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PRIZE STORIES OF 1924

talk enthusiastically on that subject, and several times told me that it was about the best community in the world and certainly deserved to grow.

The many new families coming both to farm and town offered to establish neighbourly relations with Maggie, and she always extended the delightful hospitality of her home. Some weeks or months later the newcomers would hear Maggie’s life story. They didn’t believe it. Having been taught all their lives what sort of women did such things, they could see for themselves that Maggie was not that sort. Bluff and hearty she was, to be sure, but not immoral. Well, they were right, in a way. Maggie wasn’t immoral; she was unmoral.

The time came when there were more new settlers than old residents. Whenever I was asked about the story, I said I didn’t know, until one day I heard my father reply to the same question, “She was a good neighbour for more than twenty years.” That struck me as much better, so I adopted it. I suppose many others side-stepped in the same way. At any rate, the story of Maggie simply fell down. There were more people who didn’t believe it than did.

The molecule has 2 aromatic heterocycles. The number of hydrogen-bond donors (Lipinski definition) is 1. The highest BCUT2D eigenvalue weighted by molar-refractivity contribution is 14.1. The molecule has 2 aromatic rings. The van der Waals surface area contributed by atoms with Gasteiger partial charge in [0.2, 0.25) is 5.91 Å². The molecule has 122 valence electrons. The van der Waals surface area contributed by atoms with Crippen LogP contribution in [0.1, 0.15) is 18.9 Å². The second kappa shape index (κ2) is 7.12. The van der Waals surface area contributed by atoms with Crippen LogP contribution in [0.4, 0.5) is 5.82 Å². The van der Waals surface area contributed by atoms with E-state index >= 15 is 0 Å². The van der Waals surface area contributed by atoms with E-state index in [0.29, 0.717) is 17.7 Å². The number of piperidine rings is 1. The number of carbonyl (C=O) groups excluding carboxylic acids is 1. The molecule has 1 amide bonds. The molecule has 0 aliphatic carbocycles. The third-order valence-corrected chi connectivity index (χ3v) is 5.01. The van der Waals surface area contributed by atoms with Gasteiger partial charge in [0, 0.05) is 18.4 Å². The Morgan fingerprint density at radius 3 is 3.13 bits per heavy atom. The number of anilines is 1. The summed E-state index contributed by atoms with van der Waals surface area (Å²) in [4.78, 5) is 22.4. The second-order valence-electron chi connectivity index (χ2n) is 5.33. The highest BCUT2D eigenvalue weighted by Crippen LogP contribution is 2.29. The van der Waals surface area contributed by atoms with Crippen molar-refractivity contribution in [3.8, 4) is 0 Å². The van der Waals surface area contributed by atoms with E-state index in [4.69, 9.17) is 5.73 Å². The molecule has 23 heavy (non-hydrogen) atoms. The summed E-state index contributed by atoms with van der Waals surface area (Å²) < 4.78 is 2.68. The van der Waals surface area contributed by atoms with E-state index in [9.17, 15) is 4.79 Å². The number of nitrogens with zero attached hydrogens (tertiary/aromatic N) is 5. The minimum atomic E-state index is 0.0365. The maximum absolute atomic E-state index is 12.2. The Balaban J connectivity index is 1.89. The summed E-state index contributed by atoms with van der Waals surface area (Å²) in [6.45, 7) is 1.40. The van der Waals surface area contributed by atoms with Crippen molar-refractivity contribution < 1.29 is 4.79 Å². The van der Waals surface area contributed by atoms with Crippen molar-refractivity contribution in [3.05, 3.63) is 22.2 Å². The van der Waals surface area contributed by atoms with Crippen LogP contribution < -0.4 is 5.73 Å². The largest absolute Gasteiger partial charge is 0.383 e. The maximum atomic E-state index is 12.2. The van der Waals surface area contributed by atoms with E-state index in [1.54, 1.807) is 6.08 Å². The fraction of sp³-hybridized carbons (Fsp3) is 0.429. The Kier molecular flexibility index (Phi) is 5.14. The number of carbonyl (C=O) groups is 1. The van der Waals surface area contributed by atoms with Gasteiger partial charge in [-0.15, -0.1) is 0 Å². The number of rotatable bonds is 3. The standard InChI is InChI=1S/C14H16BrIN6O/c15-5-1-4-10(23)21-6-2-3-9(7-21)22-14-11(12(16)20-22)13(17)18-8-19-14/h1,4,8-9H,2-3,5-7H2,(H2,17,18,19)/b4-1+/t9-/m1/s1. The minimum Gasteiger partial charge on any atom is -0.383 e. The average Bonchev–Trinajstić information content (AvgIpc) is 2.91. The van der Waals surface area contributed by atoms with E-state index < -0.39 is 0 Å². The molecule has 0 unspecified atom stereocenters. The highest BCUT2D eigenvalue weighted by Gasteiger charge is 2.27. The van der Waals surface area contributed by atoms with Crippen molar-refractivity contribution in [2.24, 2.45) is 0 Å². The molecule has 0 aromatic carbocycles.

One of the strangest phases of the controversy about Maggie (it was waged for some three years between the newcomers who liked her and the older residents who felt she should be ostracized) was that none of the newcomers ever asked her directly to explain her children’s names, and none of the older residents was clever enough to prove his or her story by Maggie’s own testimony. She would not have denied it. Neither would any of the boys; but they were not asked, even after her death.

I have never known of another case in which Bacon’s comment on death was so strikingly proved true. It was he who said, “Death closeth the door to envy and is a passport to good fame.”

There was a little creek which ran through our pasture and Maggie’s. Usually it was about ten feet wide, but sometimes it disappeared. After a heavy rain it became a torrent fifty yards wide and tore down fences. There was a cloudburst in the hills upstream the year Carl Stanton was married. He was then twenty years of age. As the country became more thickly settled, people had encroached on the bed of